20 Jan Hamakatsu, Nagasaki
For dinner we wanted to try shippoku, which is a banquet particular to Nagasaki and takes cues from Japanese, Chinese and Western cuisine. One of the famous shippoku restaurants in Nagasaki is Hamakatsu. All the waitresses were dressed traditionally and there was a choice of Japanese or Western seating. We thought of sitting on the tatami mats, but because of A2’s knee we settled on Western furniture. I didn’t see anyone in the Japanese section.
All of us ordered the third cheapest option, which was called Bura-bura shippoku (¥3750). The cheapest one (¥1575) was a child’s serve. More expensive options were for groups of 5 or more and included extra items such as a whole, stone-fried tilefish. For another ¥1575 we sampled some whale: tongue, flippers and belly. The whale was nothing of note: it was quite chewy and didn’t really taste like much. Maybe it was because we didn’t eat the actual meat. The whale was eaten with ponzu, spring onion and some sort of orange-coloured thing. Among the a la carte items were whole fried fish and also a whole bream served as sashimi. Boiled pork could also be ordered as take away. Our dinner started off with a clear soup with glutinous dumplings, fishcake and some vegetables.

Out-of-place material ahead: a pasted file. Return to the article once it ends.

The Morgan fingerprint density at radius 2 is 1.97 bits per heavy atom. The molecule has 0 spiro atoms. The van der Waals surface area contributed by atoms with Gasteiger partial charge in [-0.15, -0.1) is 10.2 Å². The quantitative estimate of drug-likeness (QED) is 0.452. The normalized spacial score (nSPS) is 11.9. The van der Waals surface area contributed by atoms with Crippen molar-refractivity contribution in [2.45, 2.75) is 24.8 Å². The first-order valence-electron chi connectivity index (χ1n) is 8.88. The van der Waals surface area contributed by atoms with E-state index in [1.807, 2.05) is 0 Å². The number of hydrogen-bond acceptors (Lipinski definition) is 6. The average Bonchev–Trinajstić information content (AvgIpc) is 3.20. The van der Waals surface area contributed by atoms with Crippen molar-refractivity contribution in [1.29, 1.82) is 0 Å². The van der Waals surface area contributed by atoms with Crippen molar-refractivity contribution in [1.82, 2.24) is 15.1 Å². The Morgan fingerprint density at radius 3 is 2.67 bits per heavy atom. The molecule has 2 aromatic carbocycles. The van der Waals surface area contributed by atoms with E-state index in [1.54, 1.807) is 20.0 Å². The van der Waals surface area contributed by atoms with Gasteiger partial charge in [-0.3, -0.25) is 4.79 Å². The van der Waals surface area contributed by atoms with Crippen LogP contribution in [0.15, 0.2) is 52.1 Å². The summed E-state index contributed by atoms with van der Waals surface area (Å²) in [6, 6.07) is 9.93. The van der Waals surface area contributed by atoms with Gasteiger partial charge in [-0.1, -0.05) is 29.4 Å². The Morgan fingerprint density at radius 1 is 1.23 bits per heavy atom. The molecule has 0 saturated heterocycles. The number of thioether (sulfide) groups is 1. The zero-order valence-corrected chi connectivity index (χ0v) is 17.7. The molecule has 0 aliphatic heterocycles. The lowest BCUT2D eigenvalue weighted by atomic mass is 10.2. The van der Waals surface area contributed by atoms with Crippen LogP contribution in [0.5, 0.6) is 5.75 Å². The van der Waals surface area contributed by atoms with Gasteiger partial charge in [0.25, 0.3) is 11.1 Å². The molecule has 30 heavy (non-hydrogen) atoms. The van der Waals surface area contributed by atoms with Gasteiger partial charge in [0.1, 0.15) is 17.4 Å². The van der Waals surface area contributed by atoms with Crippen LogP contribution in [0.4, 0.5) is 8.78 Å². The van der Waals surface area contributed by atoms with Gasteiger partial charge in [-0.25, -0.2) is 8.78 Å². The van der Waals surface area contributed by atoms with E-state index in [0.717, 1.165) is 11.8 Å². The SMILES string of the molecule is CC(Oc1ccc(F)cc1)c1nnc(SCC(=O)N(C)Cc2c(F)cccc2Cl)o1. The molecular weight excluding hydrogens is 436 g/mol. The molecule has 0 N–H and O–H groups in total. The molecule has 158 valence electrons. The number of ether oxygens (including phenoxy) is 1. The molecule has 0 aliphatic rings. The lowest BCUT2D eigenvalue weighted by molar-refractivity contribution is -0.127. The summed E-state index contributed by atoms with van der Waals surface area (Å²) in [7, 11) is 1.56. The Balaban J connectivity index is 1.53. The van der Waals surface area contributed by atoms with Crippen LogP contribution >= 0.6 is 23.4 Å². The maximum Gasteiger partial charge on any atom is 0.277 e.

The main meal consisted of many small dishes: sweet beans, pickled vegetables (tsukemono), three pieces of sashimi, whale flipper (with a yellow sauce, possibly mustard based), a scallop, a piece of tofu, a brown, jelly-like substance, smoked fish, a prawn, taro, a cube of egg (mashed whites and mashed yolks pressed together in a rectangular prism shape), a slice of duck, prawn toast (prawn mix in half a slice of bread, then deep-fried), a slice of broiled pork and bowl of Japanese rice. There was a small bowl of mustard that was to be eaten with the pork, but I didn’t think they went that well together. I found the pickles too salty and the scallop was quite firm. I’m not sure it the scallop was intentionally cooked that way. My favourite component of the whole meal was the smoked fish.
Dessert was a square of plum jelly and red bean soup with two small glutinous dumplings and salted plum blossom and also a cup of light, green tea. I could taste agar agar in the jelly and it was slightly grainy, as if it were pulpy bits of the plum. The red bean soup was much smoother than the Chinese version.